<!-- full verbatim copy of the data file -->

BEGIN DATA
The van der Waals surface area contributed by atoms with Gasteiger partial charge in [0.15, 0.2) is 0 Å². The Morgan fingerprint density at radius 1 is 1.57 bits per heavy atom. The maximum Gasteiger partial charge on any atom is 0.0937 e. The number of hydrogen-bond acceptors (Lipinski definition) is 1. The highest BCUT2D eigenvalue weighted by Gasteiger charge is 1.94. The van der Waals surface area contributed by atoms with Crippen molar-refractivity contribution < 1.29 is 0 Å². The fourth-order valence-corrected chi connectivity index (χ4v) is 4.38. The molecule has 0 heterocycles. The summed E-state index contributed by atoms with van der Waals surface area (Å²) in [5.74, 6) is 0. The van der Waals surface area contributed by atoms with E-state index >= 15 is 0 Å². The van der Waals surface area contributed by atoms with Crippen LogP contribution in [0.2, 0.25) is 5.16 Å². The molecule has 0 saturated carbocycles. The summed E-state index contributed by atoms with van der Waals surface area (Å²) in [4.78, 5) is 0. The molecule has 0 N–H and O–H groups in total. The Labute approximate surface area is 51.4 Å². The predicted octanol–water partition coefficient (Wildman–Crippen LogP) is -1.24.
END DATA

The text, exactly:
The van der Waals surface area contributed by atoms with Gasteiger partial charge in [0.15, 0.2) is 0 Å². The Morgan fingerprint density at radius 1 is 1.57 bits per heavy atom. The maximum Gasteiger partial charge on any atom is 0.0937 e. The number of hydrogen-bond acceptors (Lipinski definition) is 1. The highest BCUT2D eigenvalue weighted by Gasteiger charge is 1.94. The van der Waals surface area contributed by atoms with Crippen molar-refractivity contribution < 1.29 is 0 Å². The fourth-order valence-corrected chi connectivity index (χ4v) is 4.38. The molecule has 0 heterocycles. The summed E-state index contributed by atoms with van der Waals surface area (Å²) in [5.74, 6) is 0. The van der Waals surface area contributed by atoms with E-state index >= 15 is 0 Å². The van der Waals surface area contributed by atoms with Crippen LogP contribution in [0.2, 0.25) is 5.16 Å². The molecule has 0 saturated carbocycles. The summed E-state index contributed by atoms with van der Waals surface area (Å²) in [4.78, 5) is 0. The molecule has 0 N–H and O–H groups in total. The Labute approximate surface area is 51.4 Å². The predicted octanol–water partition coefficient (Wildman–Crippen LogP) is -1.24.